Efforts surrounding the legalization and decriminalization of weed are ongoing, with laws involving recreational and medical use of marijuana varying by state.
Thirty-four states currently have marijuana legalized either medically or recreationally, allowing for the majority of Americans to have access to weed in one way or another.
While marijuana is still illegal on a federal level, the House passed legislation earlier this month that would decriminalize the substance and expunge nonviolent marijuana-related convictions, which have disproportionately affected low-income communities of color for years.
Since Colorado and Washington’s groundbreaking legalization of recreational marijuana in 2012, 15 states and Washington, D.C., have legalized weed for adults over the age of 21, with four states—Arizona, Montana, New Jersey and South Dakota—voting to legalize weed for adults and one state, Mississippi, voting in favor of medical legalization during the 2020 election.
The move towards legalization isn’t surprising as 68 percent of Americans say that they believe weed should be legal, according to a Gallup poll published in November. That’s the highest percentage ever recorded in a national Gallup poll, with nearly 7 in 10 Americans supporting legalization. With the new year right around the corner, there’s evidence that seven more states could join that ever-growing list in 2021.
In January, New York Governor Andrew Cuomo included a plan to legalize and tax adult-use cannabis in the state’s budget proposal for the year, which came just weeks after the governor vowed to legalize marijuana during his annual State of the State address. In February, Cuomo announced at a press event that he planned to tour legal marijuana states as part of his efforts to legalize it in New York.
However, the coronavirus pandemic, which hit the state hard in March, put those plans on hold. Cuomo cut the legalization proposal from the budget ahead of the April 1 deadline, telling reporters that there was “too much” and “too little time” to include marijuana legalization in the state.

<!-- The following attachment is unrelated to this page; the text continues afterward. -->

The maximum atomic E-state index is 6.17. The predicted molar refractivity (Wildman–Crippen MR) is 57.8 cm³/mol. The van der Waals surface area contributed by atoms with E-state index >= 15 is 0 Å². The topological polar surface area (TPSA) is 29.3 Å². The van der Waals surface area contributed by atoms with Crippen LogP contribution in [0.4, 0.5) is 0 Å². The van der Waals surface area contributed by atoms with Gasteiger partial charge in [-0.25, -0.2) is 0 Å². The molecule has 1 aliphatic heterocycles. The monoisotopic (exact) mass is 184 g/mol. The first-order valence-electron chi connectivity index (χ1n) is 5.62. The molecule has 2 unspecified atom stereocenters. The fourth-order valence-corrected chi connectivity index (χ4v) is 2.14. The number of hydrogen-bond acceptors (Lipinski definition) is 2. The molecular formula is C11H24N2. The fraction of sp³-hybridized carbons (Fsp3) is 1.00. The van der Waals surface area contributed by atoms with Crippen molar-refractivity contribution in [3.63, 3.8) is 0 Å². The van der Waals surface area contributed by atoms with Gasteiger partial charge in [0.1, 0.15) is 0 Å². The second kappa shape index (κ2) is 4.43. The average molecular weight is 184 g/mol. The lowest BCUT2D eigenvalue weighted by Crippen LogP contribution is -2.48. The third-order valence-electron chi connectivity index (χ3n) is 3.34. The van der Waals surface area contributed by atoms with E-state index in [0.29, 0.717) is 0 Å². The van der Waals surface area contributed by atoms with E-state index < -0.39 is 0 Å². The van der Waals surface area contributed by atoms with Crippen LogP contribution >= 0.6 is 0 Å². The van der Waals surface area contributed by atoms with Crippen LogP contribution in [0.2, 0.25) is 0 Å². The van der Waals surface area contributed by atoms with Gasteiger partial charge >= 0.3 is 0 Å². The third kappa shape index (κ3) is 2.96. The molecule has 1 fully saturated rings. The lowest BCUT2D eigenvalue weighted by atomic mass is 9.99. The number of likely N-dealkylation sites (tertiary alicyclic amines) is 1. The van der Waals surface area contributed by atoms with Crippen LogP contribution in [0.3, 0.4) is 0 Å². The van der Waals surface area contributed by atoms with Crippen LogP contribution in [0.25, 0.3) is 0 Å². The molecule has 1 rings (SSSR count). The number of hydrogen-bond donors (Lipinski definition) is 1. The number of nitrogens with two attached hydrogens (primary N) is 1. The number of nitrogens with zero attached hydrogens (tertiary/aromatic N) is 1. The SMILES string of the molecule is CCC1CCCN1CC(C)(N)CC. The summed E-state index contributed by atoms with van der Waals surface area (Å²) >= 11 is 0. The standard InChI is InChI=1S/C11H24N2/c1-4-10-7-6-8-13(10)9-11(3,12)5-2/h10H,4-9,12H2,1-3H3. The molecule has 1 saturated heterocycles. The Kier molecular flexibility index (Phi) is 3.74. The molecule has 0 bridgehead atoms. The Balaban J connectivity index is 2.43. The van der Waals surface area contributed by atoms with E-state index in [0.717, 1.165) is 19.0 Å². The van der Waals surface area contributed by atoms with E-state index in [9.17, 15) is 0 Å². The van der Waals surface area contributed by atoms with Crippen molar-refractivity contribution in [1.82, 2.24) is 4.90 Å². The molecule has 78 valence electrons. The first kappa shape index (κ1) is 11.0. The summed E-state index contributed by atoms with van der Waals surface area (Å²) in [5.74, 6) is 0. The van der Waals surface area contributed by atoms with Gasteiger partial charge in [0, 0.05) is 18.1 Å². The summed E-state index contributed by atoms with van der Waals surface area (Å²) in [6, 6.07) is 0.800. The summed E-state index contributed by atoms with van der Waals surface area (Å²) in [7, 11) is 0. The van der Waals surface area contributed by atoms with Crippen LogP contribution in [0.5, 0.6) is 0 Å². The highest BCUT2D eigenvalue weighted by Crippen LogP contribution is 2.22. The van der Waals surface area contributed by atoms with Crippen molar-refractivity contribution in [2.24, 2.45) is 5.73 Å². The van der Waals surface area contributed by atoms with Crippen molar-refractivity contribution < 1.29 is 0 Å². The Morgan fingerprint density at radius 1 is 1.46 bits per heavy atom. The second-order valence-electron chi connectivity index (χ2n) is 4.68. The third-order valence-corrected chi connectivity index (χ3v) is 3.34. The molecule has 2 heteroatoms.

Axel Bernabe, assistant counsel to the governor, told Canopy Growth’s David Culver in an October interview that Cuomo will renew his efforts to legalize marijuana in 2021, likely adding the adult-use legalization push to New York’s 2021-2022 budget, especially as neighboring New Jersey legalized weed this year.
At the start of 2020, Connecticut Governor Ned Lamont introduced a marijuana legalization bill that legalized marijuana use for adults 21 and older, but the proposal stalled after an abrupt halt to the legislative session due to the pandemic.
Rev. Tommie Jackson, a pastor of Rehoboth Fellowship Church in Stamford who helped the governor craft the legalization bill, told WSHU radio this month that he’s confident the bill will pass next year. He says it “must be done to ensure the full and fair cooperation of all people, especially people of color” as inequality plagued the war on drugs.
Lamont told reporters at a news conference last month that, with neighboring New Jersey voting in favor of legalizing recreational marijuana and a Democratic majority in both of Connecticut’s state House and Senate, he’ll likely try to pass the bill again next year to ensure regional uniformity.
In order to help boost the state’s economy following the coronavirus pandemic, Pennsylvania Governor Tom Wolf has called on state legislators to legalize recreational marijuana. His plan involves funding grants for small businesses through some of the revenue from marijuana sales, with 50 percent of that funding reserved for historically disadvantaged businesses.
Wolf says that other tax revenue could go towards “restorative justice programs that give priority to repairing the harm done to crime victims and communities as a result of marijuana criminalization,” NPR reports.